Cedar Creek's Belgian Dubbel Tastes As Good As It Looks.
Welcome to On Tap! Each week in this recurring feature, we'll take an in-depth look at one of the many beers now available in the suddenly crowded North Texas brew scene. The goal here is to look at these area beers without our local goggles on and to wonder aloud, “Is this beer good or do I just like it because it's local?” Should be a fun experiment, no? Cheers to that!
This week, we sipped on Cedar Creek Brewery Belgian Dubbel.
Fast Facts on Cedar Creek Belgian Dubbel.
• Style: Belgian Dubbel.
• ABV: 7.6 percent.
• International Bitterness Units (IBUs): 17.
• Color: Deep ruby amber.
• Availability: Special release.
Here, we continue our tour of North Texas' 2013 Great American Beer Festival (GABF) gold medal winners. Not too long ago, you may recall, we took a look at Community's Public Ale, which took home gold in the Extra Special Bitter (ESB) category.
But Cedar Creek's Belgian Dubbel also took home a gold medal, this one in the — you guessed it — Belgian-Style Abbey Ale category. This, however, is the first time I've seen the Belgian Dubbel in distribution locally, either in cans or otherwise. In fact, looking at Cedar Creek's Facebook page, it looks like the very first shipment of cans went out on February 10th.
Even more interesting, though, is the cans' use of hand applied labels and a plain, mysterious looking design that only reads “special release.” Look for this beer in limited edition cans for the next few weeks at specialty beer stores around town. It should be a first quarter seasonal offering in the future.
Background on Belgian Dubbels.
A Belgian Dubbel appears dark amber to copper in color. It should be mostly clear with a large and dense, long-lasting head. Expect aromas of rich and complex malt sweetness, including scents of caramel, chocolate, toast, raisins, plums and possibly cherries. Alcohol notes should not be very present in the aroma. Flavors should be just like the aroma; rich and complex malt-forward sweetness, with fruity esters, caramel, chocolate, toast.
Cedar Creek's Belgian Dubblel pours a clear, deep ruby amber. Initially, a thick, off-white head forms with very large bubbles. But it fades into the glass faster than I'd like with this style.
Sweet, but not intense malts hit your nose when you crack this one open. Hints of chocolate and caramel flirt with your sense here and there. Definite notes of fruity esters that can be hard to pinpoint precisely, although blackberry and cherry may be present depending on the sensitivities of the drinker. For the sake of description, let's call the aromas here a “dark berry.” Point is, the aroma is very subtle. But it's rewarding if you spend enough time with it.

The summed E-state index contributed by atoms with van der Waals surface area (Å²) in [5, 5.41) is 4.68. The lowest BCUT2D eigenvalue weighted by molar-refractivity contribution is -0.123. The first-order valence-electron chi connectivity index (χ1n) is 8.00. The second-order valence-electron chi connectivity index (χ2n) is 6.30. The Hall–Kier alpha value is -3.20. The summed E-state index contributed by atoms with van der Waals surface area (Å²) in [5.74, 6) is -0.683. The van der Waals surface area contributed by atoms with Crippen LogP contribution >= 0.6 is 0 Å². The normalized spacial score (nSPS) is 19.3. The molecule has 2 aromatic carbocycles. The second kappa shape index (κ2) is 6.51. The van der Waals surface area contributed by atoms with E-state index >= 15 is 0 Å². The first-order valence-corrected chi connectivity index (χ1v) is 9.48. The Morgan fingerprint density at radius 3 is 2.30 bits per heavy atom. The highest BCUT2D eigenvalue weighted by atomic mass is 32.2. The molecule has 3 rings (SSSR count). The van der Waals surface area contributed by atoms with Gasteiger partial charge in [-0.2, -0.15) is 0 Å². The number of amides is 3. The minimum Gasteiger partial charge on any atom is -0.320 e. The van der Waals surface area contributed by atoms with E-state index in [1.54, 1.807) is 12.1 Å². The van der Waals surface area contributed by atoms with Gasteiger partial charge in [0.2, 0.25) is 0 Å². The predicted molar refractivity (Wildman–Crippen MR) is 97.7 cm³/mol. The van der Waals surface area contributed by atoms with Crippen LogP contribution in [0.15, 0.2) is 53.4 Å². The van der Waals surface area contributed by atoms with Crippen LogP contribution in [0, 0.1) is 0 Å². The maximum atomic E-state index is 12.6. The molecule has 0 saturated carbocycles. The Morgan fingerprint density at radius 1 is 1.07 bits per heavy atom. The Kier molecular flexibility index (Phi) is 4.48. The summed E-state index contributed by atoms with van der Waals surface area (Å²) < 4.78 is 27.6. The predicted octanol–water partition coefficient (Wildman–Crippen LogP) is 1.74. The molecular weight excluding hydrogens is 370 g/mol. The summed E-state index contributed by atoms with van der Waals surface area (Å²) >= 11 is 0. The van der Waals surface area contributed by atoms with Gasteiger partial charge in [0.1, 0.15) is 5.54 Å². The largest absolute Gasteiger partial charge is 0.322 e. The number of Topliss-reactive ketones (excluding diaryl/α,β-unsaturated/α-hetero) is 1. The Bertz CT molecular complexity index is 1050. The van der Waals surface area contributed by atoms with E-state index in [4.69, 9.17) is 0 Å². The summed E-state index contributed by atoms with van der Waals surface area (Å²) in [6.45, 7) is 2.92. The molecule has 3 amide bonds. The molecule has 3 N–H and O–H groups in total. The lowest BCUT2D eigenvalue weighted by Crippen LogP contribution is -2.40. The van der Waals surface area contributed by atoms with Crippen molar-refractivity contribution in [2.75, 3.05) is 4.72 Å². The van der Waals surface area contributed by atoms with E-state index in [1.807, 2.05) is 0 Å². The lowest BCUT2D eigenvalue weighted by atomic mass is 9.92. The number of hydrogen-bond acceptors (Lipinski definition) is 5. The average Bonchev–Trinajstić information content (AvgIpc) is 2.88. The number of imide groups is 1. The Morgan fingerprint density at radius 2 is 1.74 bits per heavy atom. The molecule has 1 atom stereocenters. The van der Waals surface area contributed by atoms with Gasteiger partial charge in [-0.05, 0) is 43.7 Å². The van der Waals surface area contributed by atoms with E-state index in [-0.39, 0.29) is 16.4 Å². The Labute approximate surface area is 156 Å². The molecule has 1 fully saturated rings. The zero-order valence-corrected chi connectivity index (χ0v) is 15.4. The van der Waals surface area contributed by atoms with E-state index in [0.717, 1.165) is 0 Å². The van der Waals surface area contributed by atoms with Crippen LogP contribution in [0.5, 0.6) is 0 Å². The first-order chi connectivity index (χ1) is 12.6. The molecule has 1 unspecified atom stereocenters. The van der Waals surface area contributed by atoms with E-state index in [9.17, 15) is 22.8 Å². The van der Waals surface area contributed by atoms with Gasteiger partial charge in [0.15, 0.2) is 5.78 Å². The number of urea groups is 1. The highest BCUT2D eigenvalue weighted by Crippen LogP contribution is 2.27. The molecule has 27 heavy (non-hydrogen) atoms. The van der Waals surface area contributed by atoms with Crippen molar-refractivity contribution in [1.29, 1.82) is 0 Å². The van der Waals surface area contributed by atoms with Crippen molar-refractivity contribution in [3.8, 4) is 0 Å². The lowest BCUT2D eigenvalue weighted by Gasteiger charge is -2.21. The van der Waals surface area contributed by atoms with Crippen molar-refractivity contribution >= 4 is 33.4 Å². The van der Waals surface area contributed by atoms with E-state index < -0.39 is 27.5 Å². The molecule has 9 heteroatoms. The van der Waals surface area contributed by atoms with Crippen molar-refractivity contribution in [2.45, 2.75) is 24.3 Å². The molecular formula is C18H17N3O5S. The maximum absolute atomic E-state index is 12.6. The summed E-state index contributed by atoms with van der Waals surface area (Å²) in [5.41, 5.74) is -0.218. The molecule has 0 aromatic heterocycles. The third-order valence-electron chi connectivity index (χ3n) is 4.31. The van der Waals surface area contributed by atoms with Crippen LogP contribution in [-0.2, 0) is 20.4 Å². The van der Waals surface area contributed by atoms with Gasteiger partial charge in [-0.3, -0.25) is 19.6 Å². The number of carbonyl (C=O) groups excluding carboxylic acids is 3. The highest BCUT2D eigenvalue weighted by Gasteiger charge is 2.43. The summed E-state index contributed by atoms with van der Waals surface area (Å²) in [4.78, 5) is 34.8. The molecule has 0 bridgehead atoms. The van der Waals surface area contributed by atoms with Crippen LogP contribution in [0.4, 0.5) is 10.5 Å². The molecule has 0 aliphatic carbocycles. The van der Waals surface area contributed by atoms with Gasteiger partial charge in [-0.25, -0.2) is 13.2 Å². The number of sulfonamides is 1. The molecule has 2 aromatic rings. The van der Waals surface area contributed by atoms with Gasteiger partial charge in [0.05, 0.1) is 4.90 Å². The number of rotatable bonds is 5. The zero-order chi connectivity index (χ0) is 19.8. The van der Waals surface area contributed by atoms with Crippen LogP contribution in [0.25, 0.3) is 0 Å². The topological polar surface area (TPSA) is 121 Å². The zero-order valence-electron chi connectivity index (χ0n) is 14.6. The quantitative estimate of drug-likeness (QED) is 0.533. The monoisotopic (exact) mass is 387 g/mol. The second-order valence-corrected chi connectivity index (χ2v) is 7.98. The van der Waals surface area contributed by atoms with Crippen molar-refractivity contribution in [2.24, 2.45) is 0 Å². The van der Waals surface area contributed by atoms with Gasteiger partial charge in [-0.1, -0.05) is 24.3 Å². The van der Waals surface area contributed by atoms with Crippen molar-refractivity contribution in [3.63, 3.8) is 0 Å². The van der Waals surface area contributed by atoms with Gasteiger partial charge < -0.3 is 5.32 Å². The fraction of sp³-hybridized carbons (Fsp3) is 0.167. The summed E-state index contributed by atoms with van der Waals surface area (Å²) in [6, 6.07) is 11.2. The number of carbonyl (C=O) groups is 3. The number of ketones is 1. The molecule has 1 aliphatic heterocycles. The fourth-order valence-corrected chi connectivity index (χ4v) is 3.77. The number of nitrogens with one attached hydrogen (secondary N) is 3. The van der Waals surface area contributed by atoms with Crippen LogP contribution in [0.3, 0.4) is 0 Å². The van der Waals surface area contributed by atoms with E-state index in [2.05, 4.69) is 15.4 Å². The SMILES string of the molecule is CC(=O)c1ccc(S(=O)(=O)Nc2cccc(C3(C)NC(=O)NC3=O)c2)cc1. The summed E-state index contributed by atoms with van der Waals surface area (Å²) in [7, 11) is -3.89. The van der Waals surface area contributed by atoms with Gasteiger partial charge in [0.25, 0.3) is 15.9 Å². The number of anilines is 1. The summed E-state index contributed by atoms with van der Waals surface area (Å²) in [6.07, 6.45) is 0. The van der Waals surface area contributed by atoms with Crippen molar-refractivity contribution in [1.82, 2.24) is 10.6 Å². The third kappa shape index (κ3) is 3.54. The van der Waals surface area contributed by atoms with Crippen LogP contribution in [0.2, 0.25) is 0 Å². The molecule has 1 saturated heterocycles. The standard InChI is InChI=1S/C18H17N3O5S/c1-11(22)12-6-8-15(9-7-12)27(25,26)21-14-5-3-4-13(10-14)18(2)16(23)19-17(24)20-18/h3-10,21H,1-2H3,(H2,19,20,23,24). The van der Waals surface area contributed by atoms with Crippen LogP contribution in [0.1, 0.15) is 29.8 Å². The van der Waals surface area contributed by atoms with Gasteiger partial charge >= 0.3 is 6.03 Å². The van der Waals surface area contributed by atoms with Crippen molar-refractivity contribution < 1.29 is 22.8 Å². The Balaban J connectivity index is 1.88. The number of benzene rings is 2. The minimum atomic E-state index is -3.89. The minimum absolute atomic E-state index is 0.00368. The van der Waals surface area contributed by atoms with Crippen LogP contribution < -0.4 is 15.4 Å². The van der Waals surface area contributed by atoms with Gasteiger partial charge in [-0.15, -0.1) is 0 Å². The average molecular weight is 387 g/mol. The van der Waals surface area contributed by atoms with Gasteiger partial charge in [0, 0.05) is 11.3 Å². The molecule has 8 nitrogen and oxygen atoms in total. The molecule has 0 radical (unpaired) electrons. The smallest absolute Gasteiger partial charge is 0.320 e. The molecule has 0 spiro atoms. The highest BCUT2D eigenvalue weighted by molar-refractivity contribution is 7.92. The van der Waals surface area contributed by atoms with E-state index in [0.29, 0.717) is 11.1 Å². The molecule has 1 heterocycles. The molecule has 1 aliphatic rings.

Much as it should, Cedar Creek's Dubbel tastes exactly like it smells. It's certainly a malt-forward beer, but there is just enough undercutting bitterness (see those 17 IBUs) to balance it out. It's sweet without being cloying, and the dark berry flavors almost make the beer refreshing to drink, which can be a somewhat odd — if also welcome — characteristic for a Dubbel. You should also notice the same caramel and chocolate flavors from the aroma, and a very faint spiciness on the back of the tongue. The Belgian Dubbel has a moderate 7.6 percent ABV — a figure that's pretty mid-range for most craft beers these days, but upper range for the style. Despite this, I'm unable to detect noticeable alcohol flavors, which is preferable in this style of beer.
The Dubbel's got a somewhat lighter mouthfeel, with lower levels of carbonation. Both of these aspects help to soften the blow of what could easily become a chewy beer.
It's easy to see why Cedar Creek’s Belgian Dubbel took home gold at the GABF. It's an exceptionally balanced beer that almost completely holds true to style. As far as Dubbels go, this one is one of the more approachable and easy-to-drink versions you're likely to find. For those not accustomed to drinking Belgian style beers, this particular take on the classic style doesn't hit you over the head with fruity esters or strong yeast flavors like some others might. You could even think of it as a gateway into the wonderful world of Belgian beer; take a liking to this brew, and it opens up a whole new sub-genre of beers to explore and enjoy.
My one complaint — and it's minor — is that I find myself wanting a better, longer-lasting head, which can often be a defining characteristic for Belgian-style beers. But, aesthetics of the head aside, Cedar Creek has clearly crafted its best beer to date with the Belgian Dubbel. I look forward to sampling future editions in years to come.
On a scale of 1 to 10, I'll give Cedar Creek's Belgian Dubbel a 9.
What's happening in the area beer scene this week? (Powered by Dallas Brew Scene.)
• Thursday, February 27. Revolver 2012 and 2013 Mother's Little Fracker, Blood & Honey and Bock tasting with glassware.
• Friday, February 28. Tap takeover and live Skype Q&A session with Chuck Silva from Green Flash.
Previous On Tap Reviews:
• Peticolas' Royal Scandal: 10.
• Community's Mosaic IPA: 10.
• Lakewood's Temptress: 9.5.
• Lakewood's Goatman: 9.5.
• Community's Public Ale: 9.5.
• Revolver's Blood & Honey: 9.
• Martin House's Imperial Texas: 9.
• Community's Trinity Tripel: 9.
• Deep Ellum's Oak Cliff Coffee Ale: 8.5.
• Rahr's Bourbon Barrel Aged Winter Warmer: 8.5.
• Lakewood's Raspberry Temptress: 8.5.
• Lakewood's Punkel: 8.
• Four Corners' El Chingon IPA: 8.
• Deep Ellum's GOURDzilla: 8.
• Peticolas' Wintervention: 8.
• Community's Texas Pils: 7.5.
• Lakewood's Zomer Pils: 7.5.
• Deep Ellum IPA: 7.
• 903 Brewers' The Chosen One: 7.
• Martin House's Gateway XPA: 7.
• Armadillo Ale Work's Quakertown Stout: 7.
• Peticolas' The Duke: 6.5.
• Deep Ellum's Double Brown Stout : 6.5.
• Cedar Creek's Elliott's Phoned Home Pale Ale: 6
• Grapevine Craft Brewery's Lakefire: 6
• Lakewood's La Dame Du Lac: 5.5.
• Franconia Wheat: 3.